We farmed all over Philips County, Arkansas.
Not that we were "big" farmers. Just that land rent was cheap back in the day, and my dad would pick up 60 acres here, a hundred there, and 80 down the road from that, until it seemed as though we spent as much time moving farm equipment from one place to the other as we did in the field, farming.
You haven't known excitement until you're halfway across a narrow bridge, the disc you're pulling lapping into the oncoming lane, and an 18-wheeler coming your way decides to share the bridge with you.
That's one reason I was always glad when we went to Calico Bottoms. It wasn't that far from the home place and we would be there a couple of days before we had to move again.
Which also meant that we (actually mostly me; Dad or Red Paul didn't seem to get excited about such things) could enjoy the farmer's version of a picnic lunch for a couple of days.
It might consist of thick-sliced baloney on white bread and mustard smeared on with a wooden ice-cream spoon. But lots of days it would be Vienna sausages, crackers, and pork'n'beans (eaten with the same wooden spoon), all spread out on the torn open paper sack from whatever country store Dad bought it from.
And all on the tailgate of the pickup under the shade of a giant elm tree on the edge of the field.
And as nightfall came, we would pile into the truck, worn out from
the bone-shaking racket of those John Deere tractors and covered with the gray gumbo dust. And head for home.
Calico Bottoms was the first place Daddy ever let me drive the truck by myself.
Calico Bottoms was also the first place I ever drove one of the big green tractors.
It was where a deep dredge ditch bordered the west side of the field, and my heart was in my throat each time I came to the end of a row and had to spin that tractor around without dropping one of the front wheels (and thus the whole tractor, and also myself) into that ditch.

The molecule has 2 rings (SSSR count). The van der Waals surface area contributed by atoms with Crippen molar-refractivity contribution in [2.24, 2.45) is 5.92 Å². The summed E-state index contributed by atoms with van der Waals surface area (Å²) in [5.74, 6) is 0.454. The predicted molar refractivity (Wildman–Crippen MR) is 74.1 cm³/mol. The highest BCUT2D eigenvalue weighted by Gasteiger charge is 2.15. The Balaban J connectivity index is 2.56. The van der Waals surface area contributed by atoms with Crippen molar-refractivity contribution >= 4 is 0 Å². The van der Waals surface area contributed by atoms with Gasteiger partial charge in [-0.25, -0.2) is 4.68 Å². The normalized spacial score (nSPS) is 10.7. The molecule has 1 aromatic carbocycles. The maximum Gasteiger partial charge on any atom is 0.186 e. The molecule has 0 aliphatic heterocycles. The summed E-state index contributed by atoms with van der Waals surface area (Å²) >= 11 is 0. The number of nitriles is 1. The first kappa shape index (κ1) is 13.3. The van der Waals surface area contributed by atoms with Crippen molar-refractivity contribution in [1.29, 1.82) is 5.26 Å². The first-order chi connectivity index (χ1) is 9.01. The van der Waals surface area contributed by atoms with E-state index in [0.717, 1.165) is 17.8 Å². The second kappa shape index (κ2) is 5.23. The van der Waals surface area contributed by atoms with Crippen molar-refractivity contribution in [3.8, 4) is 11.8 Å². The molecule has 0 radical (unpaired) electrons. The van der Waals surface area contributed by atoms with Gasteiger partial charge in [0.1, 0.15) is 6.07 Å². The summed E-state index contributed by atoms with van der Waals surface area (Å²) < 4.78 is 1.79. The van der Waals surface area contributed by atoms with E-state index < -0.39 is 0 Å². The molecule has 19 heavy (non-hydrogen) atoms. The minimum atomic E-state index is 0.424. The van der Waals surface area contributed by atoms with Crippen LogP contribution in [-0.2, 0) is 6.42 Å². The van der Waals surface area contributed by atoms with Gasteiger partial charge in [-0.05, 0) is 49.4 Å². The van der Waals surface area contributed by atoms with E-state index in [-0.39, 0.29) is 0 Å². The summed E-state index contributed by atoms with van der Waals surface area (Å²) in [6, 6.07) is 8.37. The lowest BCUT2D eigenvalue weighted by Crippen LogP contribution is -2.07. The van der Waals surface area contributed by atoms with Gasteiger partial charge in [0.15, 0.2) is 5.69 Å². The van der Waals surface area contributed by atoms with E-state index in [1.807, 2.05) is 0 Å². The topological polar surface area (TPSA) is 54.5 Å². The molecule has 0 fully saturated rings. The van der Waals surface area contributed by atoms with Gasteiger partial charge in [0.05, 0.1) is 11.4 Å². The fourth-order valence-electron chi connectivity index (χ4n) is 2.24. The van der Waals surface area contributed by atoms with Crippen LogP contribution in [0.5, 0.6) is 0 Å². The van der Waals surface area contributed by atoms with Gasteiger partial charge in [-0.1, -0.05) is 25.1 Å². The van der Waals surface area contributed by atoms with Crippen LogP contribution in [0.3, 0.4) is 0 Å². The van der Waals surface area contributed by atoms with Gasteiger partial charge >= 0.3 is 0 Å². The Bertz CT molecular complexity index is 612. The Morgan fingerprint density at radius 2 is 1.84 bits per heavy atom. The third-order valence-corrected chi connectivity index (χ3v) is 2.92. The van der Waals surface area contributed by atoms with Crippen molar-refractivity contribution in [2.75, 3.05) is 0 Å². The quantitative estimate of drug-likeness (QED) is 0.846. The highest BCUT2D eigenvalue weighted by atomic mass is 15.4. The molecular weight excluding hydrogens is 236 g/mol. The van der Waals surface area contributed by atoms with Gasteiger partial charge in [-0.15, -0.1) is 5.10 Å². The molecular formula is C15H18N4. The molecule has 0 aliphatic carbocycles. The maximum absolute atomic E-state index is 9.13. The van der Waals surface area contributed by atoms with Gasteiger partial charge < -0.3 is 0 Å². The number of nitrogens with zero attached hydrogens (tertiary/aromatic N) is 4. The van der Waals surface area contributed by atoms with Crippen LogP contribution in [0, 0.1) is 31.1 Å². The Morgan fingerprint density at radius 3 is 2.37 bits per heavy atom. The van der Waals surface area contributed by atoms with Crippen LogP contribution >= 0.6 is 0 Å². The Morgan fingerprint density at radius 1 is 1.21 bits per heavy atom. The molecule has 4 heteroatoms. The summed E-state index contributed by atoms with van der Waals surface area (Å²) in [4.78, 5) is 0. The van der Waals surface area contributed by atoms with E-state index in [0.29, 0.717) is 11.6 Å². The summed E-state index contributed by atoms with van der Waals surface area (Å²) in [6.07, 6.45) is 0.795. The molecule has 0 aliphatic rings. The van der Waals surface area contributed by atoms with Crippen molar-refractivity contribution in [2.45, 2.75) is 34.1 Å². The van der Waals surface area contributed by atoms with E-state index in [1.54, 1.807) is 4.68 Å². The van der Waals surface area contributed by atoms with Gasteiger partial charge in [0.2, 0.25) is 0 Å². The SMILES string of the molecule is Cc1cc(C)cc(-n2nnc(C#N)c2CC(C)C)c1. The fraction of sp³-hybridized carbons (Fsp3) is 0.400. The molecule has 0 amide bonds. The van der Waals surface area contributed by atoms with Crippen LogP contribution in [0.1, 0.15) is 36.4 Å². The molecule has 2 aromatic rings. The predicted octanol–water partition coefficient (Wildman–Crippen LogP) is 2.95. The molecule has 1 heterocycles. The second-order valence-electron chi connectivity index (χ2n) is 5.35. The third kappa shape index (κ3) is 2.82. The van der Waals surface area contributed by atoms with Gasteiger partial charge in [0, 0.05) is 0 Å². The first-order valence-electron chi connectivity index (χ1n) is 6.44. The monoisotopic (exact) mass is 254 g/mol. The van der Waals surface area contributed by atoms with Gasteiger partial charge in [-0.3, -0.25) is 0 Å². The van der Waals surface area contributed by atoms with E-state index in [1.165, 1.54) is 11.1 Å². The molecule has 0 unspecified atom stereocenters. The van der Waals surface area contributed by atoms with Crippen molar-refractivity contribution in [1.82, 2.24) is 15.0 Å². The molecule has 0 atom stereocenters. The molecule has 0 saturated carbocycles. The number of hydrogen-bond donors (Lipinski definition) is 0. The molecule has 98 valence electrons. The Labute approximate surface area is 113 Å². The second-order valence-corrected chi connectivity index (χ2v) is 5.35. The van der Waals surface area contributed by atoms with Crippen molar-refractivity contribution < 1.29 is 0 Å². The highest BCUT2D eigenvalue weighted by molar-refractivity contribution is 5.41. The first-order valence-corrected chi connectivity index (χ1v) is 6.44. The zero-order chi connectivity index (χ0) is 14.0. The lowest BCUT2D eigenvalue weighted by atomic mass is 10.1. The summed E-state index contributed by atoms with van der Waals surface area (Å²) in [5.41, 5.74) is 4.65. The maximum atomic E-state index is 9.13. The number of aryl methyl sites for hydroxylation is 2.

Calico Bottoms was where Red Paul ignited a stream of LP gas by carelessly flicking his Bic while my dad was fueling the truck. I learned that a not too pretty red-headed man looks even more not-too-pretty with his eyebrows singed off and his face all pink and shiny. The folks at the Emergency Room gave him some salve and sent him home.
The nearby country store was well stocked with the new 16 oz. bottled RC colas and was clean and well-kept, unlike what we called "The Cat-Poop Store (a sanitized version of what we actually called it)" up in Lee County. I won't say anymore about that except to observe that nothing will ruin your appetite like the sight of several cats licking the meat saw that is about to be used to slice your baloney!
My friend, professor and Sunday School teacher Art Hunt got a kick out of my pronunciation of "vi-eeners" when I gave my demonstration speech on the benefits of that delicious blend of mystery meat.
But if you should doubt the tastiness of vi-eeners, here's a question: have you ever seen a TV ad for Vienna sausages?
Nope. And you won't because they are so dang tasty that Armour and the other folks who make them don't need to advertise them. Folks just buy 'em and eat 'em.
If they should ever decide to put one of those "recommended serving" pictures on the can, it will look like this: vi-eeners laying on a paper sack next to a pile of pork'n'beans and a sleeve of saltine crackers.
All served up on the tailgate of a white Ford pickup under an elm tree in the Calico Bottoms.